Home Page World War II Armed Forces — Orders of Battle and Organizations Last Updated 12.09.2018
The Royal Hungarian Army
1920 - 1945

by Leo W.G. Niehorster

The Origins of the Hungarian People

Very little is known as to precisely where the Hungarians come from and there is a great deal of argument in this matter. Two facts are clear, however. First, the Hungarians speak a language classified as "Finno-Ugric". It is more related to Estonian than to Finnish, and distantly related to the Turkic languages. There are also loose ties with languages of the East, for instance, the Tamil language of India and some extinct languages, including Assyrian and Sumerian. These have not yet received sufficient study for any more to be said. Second, the Magyárs or Hungarian people came to their present homeland with a horse culture, the ancient culture of the steppe, or Puszta. This way of life was not "savage" or "barbaric", but a unique civilization that held sway over Central Asia from about 700 B.C. to about 1300 A.D. The culture included a highly-disciplined military organization based on clan ties. Much evidence indicates that the steppe people had a "decimal" system of military organization, still reflected in modern Hungarian ranks, which have no direct counterparts in the West.

The essence of this horse-culture was Turkic. So were many Old Magyár names. (Much research still has to be done in Transoxania, between the Amu-Darya and Syr-Darya rivers). Some cities have been excavated, and there are clear military ties with the Avars in Hungary. This Transoxanian military organization also had a strong influence on Eastern Persia, or Khordofan. Precisely how the Turkic aspect and the Finno-Ugric aspect come together is not yet known, but is the subject of spirited debate in Hungary.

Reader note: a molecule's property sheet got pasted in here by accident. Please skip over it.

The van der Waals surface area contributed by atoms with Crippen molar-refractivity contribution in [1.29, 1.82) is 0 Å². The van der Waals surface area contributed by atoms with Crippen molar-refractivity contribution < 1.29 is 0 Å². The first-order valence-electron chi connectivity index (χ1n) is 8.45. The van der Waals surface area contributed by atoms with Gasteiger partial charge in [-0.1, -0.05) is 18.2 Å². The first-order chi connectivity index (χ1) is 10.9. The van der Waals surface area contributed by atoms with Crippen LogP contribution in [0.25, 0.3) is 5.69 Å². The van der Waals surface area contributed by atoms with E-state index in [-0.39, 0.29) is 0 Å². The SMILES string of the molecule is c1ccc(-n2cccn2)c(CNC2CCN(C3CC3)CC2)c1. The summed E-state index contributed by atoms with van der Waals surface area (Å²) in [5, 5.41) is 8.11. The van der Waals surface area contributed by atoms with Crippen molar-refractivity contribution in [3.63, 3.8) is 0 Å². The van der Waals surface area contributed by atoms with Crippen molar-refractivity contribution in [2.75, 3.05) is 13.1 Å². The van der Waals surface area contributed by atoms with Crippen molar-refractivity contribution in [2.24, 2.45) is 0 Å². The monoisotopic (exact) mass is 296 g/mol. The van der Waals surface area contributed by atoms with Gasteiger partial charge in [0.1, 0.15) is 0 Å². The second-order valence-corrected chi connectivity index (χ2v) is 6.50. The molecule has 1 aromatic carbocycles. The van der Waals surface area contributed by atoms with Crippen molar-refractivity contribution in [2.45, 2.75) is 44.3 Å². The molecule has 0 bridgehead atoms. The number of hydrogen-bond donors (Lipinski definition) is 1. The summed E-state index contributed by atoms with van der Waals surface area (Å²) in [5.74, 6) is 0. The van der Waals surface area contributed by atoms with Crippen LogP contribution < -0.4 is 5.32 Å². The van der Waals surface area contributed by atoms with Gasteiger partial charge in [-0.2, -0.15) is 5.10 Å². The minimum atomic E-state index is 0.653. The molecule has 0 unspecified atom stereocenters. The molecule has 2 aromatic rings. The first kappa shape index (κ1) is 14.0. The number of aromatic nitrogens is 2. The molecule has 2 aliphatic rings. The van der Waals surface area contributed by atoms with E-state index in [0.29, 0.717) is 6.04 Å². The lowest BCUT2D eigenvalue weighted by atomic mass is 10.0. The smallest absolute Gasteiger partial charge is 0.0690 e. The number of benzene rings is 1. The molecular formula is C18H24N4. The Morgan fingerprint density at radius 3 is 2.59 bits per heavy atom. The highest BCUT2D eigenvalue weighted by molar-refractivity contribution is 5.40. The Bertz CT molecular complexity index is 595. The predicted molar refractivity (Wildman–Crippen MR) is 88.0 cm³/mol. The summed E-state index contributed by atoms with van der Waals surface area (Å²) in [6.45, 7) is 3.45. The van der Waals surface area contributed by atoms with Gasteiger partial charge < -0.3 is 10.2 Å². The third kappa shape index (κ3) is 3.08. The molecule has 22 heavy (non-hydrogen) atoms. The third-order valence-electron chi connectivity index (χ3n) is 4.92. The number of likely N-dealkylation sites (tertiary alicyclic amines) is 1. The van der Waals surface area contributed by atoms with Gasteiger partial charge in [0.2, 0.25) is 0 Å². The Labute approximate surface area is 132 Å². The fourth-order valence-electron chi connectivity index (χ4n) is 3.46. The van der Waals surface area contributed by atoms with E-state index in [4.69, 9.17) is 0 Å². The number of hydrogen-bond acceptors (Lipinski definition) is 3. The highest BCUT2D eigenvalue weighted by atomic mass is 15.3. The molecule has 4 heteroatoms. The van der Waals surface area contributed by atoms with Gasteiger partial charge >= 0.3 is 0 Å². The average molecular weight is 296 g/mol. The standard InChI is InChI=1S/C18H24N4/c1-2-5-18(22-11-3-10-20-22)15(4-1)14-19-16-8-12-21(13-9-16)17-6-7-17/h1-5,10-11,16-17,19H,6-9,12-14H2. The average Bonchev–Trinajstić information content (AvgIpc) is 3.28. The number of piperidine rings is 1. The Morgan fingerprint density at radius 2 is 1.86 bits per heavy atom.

A Chronology of Hungarian History

In the year 896 A.D., seven Magyár tribes, comprising 108 clans and numbering an estimated 500 000 people, came from the region of the Prut, Seret and Dnyester Rivers. They had diplomatic contacts with Byzantium, as well as with Arnulf, king of the East Franks. They defeated the Bulgars who ruled Transylvania and the rest of the Eastern Carpathian Basin. They further defeated the petty Avar, Hun and other local people, and proceeded to conquer and occupy the land. (Note, none of these were Slavic or Rumanian, with the exception of Zwentibold/Svatopluk I, a Moravian).

They initiated a policy of destabilization of the two Great Powers, the German-Roman Empire and Byzantium, which could threaten their conquest. Then, due to internal changes, in A.D. 970, (no doubt influenced by their defeat at the Lech), they changed their policy to one of integration with Western Christianity. The tribal alliance was in need of reform, and in this period, Géza Fejedelem chose Western Christianity. His son, who was baptized as Stephen (István) rebuilt the Seven Hungarian Lands into a strongly-centralized Christian Kingdom in A.D. 1000. (The administrative districts he set up lasted until the Treaty of Trianon smashed them).